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HEALTH CONNECTION

Holistic approach is a natural

By Susan Poizner
Special to The Toronto Sun


People grappling with health problems today have more choices than ever. They can turn to their general practitioner for help. Or they can seek treatment from a baffling array of alternative therapists, including acupuncturists, homeopaths, and practitioners of Chinese medicine.
Naturopath Iva Lloyd enjoys using holistic medicine to make a difference in people's lives.


The problem is that trying the different approaches with different practitioners to see which ones work can waste precious time and money. Another option is to go to a naturopathic doctor, who is fully trained in these and many other healing techniques.

"A naturopathic doctor is a primary care practitioner who believes in the body's innate ability to heal itself and uses various natural modalities to bring it back to health," says Shawn O'Reilly, executive director of the Canadian Naturopathic Association.

Naturopaths integrate scientific knowledge with natural therapies, including botanical medicine, clinical nutrition, hydrotherapy, homeopathy, naturopathic manipulation, traditional Chinese medicine and acupuncture, and prevention and lifestyle counselling.

Theirs is a holistic approach, so practitioners will often spend up to an hour with new clients, getting to know them and their physical and emotional issues in order to decide which treatment -- or which combination of treatments -- will be appropriate.

Iva Lloyd, 38, intended to go into medicine when she went to university 15 years ago, but soon changed her mind.

"It seemed to me too black and white," Lloyd says. "It seemed to be about diseases and science and not about people."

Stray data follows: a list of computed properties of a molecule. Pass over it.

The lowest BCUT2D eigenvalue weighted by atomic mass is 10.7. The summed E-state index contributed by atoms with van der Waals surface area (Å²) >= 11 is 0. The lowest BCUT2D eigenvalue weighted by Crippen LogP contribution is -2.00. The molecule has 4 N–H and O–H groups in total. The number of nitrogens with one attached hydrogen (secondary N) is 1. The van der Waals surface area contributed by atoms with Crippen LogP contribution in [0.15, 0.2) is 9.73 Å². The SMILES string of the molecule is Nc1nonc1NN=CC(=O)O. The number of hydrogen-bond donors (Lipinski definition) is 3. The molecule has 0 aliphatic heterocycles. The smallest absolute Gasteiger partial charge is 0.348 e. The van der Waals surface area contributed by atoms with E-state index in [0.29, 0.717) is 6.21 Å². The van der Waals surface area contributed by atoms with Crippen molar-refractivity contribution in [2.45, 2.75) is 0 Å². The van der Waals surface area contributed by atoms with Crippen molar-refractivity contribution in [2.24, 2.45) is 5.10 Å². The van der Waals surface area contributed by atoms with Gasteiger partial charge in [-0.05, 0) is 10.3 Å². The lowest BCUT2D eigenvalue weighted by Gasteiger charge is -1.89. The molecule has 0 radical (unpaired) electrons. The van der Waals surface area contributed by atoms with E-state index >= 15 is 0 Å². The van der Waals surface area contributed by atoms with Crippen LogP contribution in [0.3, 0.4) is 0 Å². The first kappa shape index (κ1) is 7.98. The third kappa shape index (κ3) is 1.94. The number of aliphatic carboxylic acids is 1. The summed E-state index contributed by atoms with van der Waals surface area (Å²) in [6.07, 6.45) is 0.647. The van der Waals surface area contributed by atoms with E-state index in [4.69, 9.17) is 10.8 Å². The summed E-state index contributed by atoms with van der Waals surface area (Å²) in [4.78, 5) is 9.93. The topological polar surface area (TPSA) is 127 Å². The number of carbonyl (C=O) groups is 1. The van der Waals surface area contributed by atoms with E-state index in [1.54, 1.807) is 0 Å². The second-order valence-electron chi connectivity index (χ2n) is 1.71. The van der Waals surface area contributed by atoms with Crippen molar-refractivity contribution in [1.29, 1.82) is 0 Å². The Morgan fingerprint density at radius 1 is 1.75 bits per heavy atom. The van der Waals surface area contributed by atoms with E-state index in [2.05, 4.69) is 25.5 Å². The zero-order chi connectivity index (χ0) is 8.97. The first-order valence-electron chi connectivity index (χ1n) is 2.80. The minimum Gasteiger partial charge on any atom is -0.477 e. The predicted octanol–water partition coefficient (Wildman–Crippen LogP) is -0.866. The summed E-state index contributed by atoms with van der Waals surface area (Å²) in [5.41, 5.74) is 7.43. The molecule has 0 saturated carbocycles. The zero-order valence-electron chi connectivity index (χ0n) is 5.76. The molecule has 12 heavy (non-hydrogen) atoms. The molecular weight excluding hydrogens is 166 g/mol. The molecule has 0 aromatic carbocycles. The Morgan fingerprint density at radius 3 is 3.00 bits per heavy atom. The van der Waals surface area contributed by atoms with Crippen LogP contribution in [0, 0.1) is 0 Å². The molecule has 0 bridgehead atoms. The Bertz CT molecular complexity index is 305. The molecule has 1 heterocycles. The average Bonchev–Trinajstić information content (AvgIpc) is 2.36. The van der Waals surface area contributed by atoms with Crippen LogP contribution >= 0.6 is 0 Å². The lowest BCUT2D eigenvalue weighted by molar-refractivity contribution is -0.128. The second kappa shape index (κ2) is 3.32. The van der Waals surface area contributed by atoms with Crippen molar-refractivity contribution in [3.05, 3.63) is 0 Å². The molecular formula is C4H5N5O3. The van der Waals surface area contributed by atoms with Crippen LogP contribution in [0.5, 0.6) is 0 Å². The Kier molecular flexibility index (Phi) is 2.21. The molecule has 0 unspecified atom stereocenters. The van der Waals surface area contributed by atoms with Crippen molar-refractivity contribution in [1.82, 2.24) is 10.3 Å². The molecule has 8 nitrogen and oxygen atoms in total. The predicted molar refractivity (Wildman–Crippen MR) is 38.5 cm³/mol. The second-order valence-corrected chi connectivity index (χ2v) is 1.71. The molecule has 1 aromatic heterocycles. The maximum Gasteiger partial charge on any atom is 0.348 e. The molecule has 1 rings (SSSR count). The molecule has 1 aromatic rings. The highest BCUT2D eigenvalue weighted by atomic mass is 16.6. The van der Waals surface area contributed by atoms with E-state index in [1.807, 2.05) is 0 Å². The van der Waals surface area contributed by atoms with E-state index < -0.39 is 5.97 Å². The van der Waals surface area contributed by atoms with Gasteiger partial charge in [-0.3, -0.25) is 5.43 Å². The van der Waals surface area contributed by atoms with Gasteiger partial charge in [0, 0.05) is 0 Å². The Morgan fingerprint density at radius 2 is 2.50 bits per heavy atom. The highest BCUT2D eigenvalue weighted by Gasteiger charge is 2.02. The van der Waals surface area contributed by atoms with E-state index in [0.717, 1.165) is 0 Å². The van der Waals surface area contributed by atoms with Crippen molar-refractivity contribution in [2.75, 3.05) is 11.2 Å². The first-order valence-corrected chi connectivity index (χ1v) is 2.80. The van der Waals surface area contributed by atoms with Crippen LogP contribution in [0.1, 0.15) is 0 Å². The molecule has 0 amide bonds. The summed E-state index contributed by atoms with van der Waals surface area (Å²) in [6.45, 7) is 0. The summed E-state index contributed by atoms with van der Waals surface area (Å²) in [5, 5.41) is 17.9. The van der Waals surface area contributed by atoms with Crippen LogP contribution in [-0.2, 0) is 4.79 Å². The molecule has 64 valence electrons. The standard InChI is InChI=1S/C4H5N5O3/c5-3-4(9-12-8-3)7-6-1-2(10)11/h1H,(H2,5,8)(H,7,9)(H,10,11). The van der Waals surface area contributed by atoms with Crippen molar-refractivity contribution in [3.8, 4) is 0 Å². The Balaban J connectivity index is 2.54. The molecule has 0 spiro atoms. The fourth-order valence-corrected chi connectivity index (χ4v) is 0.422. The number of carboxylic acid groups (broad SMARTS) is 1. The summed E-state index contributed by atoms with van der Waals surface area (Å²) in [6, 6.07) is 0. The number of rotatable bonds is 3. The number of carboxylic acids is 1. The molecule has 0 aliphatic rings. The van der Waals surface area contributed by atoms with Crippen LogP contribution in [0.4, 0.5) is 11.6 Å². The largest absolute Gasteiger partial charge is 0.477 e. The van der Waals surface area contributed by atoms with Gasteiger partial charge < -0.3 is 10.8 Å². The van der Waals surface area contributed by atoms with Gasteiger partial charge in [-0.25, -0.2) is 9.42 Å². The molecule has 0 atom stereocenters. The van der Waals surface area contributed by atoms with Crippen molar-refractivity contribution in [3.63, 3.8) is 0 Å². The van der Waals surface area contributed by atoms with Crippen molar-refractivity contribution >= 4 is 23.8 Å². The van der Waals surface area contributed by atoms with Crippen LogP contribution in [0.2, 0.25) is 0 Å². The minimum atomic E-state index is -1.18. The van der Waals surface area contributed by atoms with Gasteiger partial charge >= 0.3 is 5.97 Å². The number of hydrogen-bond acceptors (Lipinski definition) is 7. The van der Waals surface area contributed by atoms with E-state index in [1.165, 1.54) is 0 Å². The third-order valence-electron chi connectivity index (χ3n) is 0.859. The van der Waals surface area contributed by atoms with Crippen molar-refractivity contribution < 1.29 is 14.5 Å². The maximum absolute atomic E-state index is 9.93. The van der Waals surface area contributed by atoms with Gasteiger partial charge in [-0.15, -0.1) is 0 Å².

After 15 years of building a successful career in the corporate world, she decided the time had come to turn back to the business of healing. In 1998, she began a four-year full-time course at the Canadian College of Naturopathic medicine in Toronto.
Working as a naturopath
Salary:
From $50,000 to $300,000 a year
Education:
Bachelor of Science
Training:
Canadian College of Naturopathic Medicine offers Canada's only accredited four-year, full-time professional program. It includes 1,500 hours of clinical experience. Graduates must pass the North American NPLEX (Naturopathic Physicians Licensing Examination) before being able to practice.
More information:
The Canadian College of Naturopathic Medicine: www.ccnm.edu
The Naturopathic Association: http://www.naturopathicassoc.ca/


Now Iva is busy using a holistic approach to make a difference in people's lives, such as the man she treated who had colon cancer and had had to undergo chemotherapy. Using diet, exercise, nutritional supplements and homeopathy, she turned his health around.

"Now he's fitter than he was before he was diagnosed," Lloyd says. "He sings in the church choir and he told me that he used to have trouble walking up the stairs to the church. Now it's no problem at all. He's changed his lifestyle and has a better appreciation for his own body."

About 900 licensed naturopathic doctors work in Canada, and about 500 students at the Canadian College for Naturopathic medicine will graduate within the next few years. But Shawn O'Reilly thinks there's lots of room for more practitioners.

"There have been naturopathic doctors in Canada since the 1920s, but interest waned when new conventional drugs were developed," she says. "Within the last five to 10 years it has come to the forefront again, as people look for alternatives to conventional medicine."

She herself was one of those people. "A few years ago I was burned out. I had shadows on my lungs. An allopathic doctor wanted me to take drugs. I went to a naturopathic doctor instead, and he cured me naturally in six months."

(Susan Poizner (susan.poizner@sympatico.ca) is a Toronto-based freelance writer.)



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